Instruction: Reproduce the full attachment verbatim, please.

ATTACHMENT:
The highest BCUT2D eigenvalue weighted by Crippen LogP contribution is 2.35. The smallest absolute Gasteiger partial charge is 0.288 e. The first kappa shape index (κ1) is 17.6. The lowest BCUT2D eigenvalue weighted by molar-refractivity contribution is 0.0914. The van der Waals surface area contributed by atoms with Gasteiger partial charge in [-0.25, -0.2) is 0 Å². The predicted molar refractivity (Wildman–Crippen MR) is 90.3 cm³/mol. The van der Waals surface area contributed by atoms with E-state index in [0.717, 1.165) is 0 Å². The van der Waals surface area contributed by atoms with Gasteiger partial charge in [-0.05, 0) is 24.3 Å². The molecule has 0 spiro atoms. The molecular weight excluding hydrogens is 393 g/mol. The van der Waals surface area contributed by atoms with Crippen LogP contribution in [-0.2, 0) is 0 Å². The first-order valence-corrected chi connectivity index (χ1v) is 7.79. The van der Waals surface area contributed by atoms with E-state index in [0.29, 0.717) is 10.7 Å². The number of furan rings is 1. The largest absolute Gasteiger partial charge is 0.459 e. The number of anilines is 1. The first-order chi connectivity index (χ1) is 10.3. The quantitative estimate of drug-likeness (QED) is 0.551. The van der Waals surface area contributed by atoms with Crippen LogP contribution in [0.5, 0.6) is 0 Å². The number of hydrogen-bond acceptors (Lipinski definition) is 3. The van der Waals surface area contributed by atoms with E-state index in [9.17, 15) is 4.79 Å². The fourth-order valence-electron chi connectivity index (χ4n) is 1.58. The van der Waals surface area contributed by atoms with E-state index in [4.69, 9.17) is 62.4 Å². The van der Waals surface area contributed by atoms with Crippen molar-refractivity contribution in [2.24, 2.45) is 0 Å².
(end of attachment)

The highest BCUT2D eigenvalue weighted by Crippen LogP contribution is 2.35. The smallest absolute Gasteiger partial charge is 0.288 e. The first kappa shape index (κ1) is 17.6. The lowest BCUT2D eigenvalue weighted by molar-refractivity contribution is 0.0914. The van der Waals surface area contributed by atoms with Gasteiger partial charge in [-0.25, -0.2) is 0 Å². The predicted molar refractivity (Wildman–Crippen MR) is 90.3 cm³/mol. The van der Waals surface area contributed by atoms with E-state index in [0.717, 1.165) is 0 Å². The van der Waals surface area contributed by atoms with Gasteiger partial charge in [-0.05, 0) is 24.3 Å². The molecule has 0 spiro atoms. The molecular weight excluding hydrogens is 393 g/mol. The van der Waals surface area contributed by atoms with Crippen LogP contribution in [-0.2, 0) is 0 Å². The first-order valence-corrected chi connectivity index (χ1v) is 7.79. The van der Waals surface area contributed by atoms with E-state index in [0.29, 0.717) is 10.7 Å². The number of furan rings is 1. The largest absolute Gasteiger partial charge is 0.459 e. The number of anilines is 1. The first-order chi connectivity index (χ1) is 10.3. The quantitative estimate of drug-likeness (QED) is 0.551. The van der Waals surface area contributed by atoms with Crippen LogP contribution in [0.5, 0.6) is 0 Å². The number of hydrogen-bond acceptors (Lipinski definition) is 3. The van der Waals surface area contributed by atoms with E-state index in [9.17, 15) is 4.79 Å². The fourth-order valence-electron chi connectivity index (χ4n) is 1.58. The van der Waals surface area contributed by atoms with E-state index in [4.69, 9.17) is 62.4 Å². The van der Waals surface area contributed by atoms with Crippen molar-refractivity contribution in [2.24, 2.45) is 0 Å².